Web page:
The theatre program, presented as a 1910 London newspaper, is a nice little touch.

Beyond Desire runs at the Hayes Theatre Co until December 14. Bookings: www.hayestheatre.com.au or 8065 7337

 

A version of this review ran in the Sunday Telegraph on November 30

 

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Not a Launch: Hayes Theatre Co 2015

Hayes Theatre Co, September 29

Blazey Best, Hilary Cole, Mike McLeish and Cameron Holmes as the Truswell family in Miracle City. Photo: Kurt Sneddon

Blazey Best, Hilary Cole, Mike McLeish and Cameron Holmes as the Truswell family in Miracle City. Photo: Kurt Sneddon

“It’s not a launch,” said David Campbell. “It’s just a release of information.”

Whatever it was, it was a great way to introduce the Hayes Theatre Co’s program for the first half of 2015 with performers on hand to sing numbers from the shows featured, and to give us a preview of the final shows for 2014.

British director Neil Rutherford introduced Beyond Desire, the new musical for which he has written book and lyrics, with music by Kieran Drury, which will play at the Hayes from November 21 to December 13.

Beyond Desire is an Edwardian murder mystery, inspired in part by E.M. Forster’s novel Maurice, which Rutherford described as “Downton Abbey meets Hamlet”. It will feature contemporary music inspired by the period, with influences of Elgar and Debussy. The score will be performed by a six-piece orchestra.

Nancye Hayes, who plays a housekeeper, sang an amusing number about family secrets, in costume complete with a tray of tea and sandwiches. It will be the first time Hayes has performed at the venue named after her. After that performance, I can’t wait.

The 2015 season begins in January with a production of the Pulitzer Prize-winning musical Next to Normal by Geelong’s Doorstep Arts (January 8 – February 1). Introduced by the company’s founding director Darylin Ramondo, the production will feature Natalie O’Donnell as Diana, the suburban mother with worsening bipolar disorder and delusional episodes.

The cast will also include Alex Rathgeber and Anthony Harkin. O’Donnell performed I Miss the Mountains in which Diana sings about missing the dizzy heights of her non-medicated state.

In February, Enda Markey produces Blood Brothers (see related feature) with a fabulous cast led by Helen Dallimore, Michael Cormick, Blake Bowden and Bobby Fox. Running February 6 – March 8, Dallimore gave a taste of things to come with a medley of Easy Terms and Tell Me It’s Not True.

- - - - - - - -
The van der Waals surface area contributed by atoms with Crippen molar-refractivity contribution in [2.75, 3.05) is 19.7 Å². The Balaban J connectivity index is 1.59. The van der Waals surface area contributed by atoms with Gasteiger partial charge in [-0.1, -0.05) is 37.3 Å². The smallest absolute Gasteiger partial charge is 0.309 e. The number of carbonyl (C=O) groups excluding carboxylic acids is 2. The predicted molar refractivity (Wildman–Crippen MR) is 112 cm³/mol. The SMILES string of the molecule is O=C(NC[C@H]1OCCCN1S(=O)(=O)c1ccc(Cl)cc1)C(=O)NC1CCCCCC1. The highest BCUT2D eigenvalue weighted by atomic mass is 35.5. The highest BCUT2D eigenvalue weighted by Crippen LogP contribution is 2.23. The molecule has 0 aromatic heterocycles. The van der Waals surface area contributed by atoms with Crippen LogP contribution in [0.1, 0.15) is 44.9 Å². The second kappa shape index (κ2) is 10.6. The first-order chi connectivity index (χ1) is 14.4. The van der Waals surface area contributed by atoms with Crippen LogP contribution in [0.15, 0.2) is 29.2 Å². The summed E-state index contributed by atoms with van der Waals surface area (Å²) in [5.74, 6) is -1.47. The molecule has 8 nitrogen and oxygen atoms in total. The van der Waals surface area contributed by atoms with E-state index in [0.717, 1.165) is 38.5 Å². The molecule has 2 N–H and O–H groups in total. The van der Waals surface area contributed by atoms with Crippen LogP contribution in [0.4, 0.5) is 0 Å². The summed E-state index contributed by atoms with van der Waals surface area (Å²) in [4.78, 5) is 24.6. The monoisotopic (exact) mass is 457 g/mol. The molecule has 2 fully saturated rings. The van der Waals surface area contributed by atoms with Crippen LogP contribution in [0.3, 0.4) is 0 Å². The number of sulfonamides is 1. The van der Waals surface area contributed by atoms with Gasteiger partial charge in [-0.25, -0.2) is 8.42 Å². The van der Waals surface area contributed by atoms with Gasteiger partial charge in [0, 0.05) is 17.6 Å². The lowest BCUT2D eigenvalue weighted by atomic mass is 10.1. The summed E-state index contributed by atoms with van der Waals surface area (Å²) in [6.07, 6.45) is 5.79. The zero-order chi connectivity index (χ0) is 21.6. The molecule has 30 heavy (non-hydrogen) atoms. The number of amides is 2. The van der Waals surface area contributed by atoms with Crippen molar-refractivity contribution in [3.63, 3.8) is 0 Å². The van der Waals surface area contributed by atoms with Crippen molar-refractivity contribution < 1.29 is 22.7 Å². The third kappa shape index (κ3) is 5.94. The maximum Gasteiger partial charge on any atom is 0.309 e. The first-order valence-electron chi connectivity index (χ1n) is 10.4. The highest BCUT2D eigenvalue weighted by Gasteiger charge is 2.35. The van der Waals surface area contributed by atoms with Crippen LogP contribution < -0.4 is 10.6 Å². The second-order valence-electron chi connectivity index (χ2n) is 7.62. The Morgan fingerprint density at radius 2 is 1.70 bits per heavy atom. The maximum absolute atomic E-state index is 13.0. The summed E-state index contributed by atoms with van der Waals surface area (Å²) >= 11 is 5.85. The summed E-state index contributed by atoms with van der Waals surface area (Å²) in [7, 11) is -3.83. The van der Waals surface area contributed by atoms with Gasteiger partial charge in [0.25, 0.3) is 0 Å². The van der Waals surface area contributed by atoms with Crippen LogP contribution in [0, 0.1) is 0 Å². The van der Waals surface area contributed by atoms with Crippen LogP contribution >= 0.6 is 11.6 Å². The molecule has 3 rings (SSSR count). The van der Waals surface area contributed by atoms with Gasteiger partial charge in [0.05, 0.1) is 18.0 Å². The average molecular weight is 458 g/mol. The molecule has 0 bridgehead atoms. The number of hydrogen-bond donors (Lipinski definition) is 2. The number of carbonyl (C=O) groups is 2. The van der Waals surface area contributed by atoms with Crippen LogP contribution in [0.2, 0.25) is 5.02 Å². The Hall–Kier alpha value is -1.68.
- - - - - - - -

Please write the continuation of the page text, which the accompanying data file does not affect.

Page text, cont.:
In May, Neil Gooding presents Dogfight with music and lyrics by Benj Pasek and Justin Paul, and book by Peter Duncan, all still in their 20s.

Based on the 1991 film starring River Phoenix, it tells the edgy story of three young men on their way to Vietnam who attend a “dogfight” the night before they leave at which they compete to bring the ugliest date, out of which emerges an unusual love story.

The show premiered off-Broadway to generally good reviews in 2012 and was staged at London’s Southwark Theatre in August to more mixed reviews.

Johanna Allen, who will play the prostitute Marcie, sang a number called Pretty Funny, performed in the show by the leading lady Rose. Dogfight runs May 1– 31. Gooding said that Pasek & Paul will hopefully come to Australia towards the end of the season and conduct some workshops and masterclasses.

Meanwhile, Miracle City by Max Lambert and the late Nick Enright plays at the Hayes from October 17 to November 16. The keenly anticipated revival of the musical, which had a brief work-in-progress season at Sydney Theatre Company in 1996, will be a brand new show directed by Darren Yap.

Described by Campbell as “a shitload of fun”, Miracle City is inspired by US televangelists Jimmy and Tammy Bakker. Telling the story of the Truswell family, it is set in real time during a live-to-air evangelical television show.

Blazey Best, Mike McLeish, Hilary Cole and Cameron Holmes who play the Truswell family performed the song Miracle City, a very funny, jaunty, gospel hoedown in which they sing about the Christian theme park they are building. The song was the first they wrote, said Lambert, but didn’t make it into the original show.

It was a spectacular way to end the evening and a fantastic teaser for Miracle City.

Sweet Charity, the Hayes’ inaugural, sellout production, which won three Helpmann Awards, will tour in 2015. A Canberra season has already been announced for February with other dates to be confirmed.

Details can be found at www.hayestheatre.com.au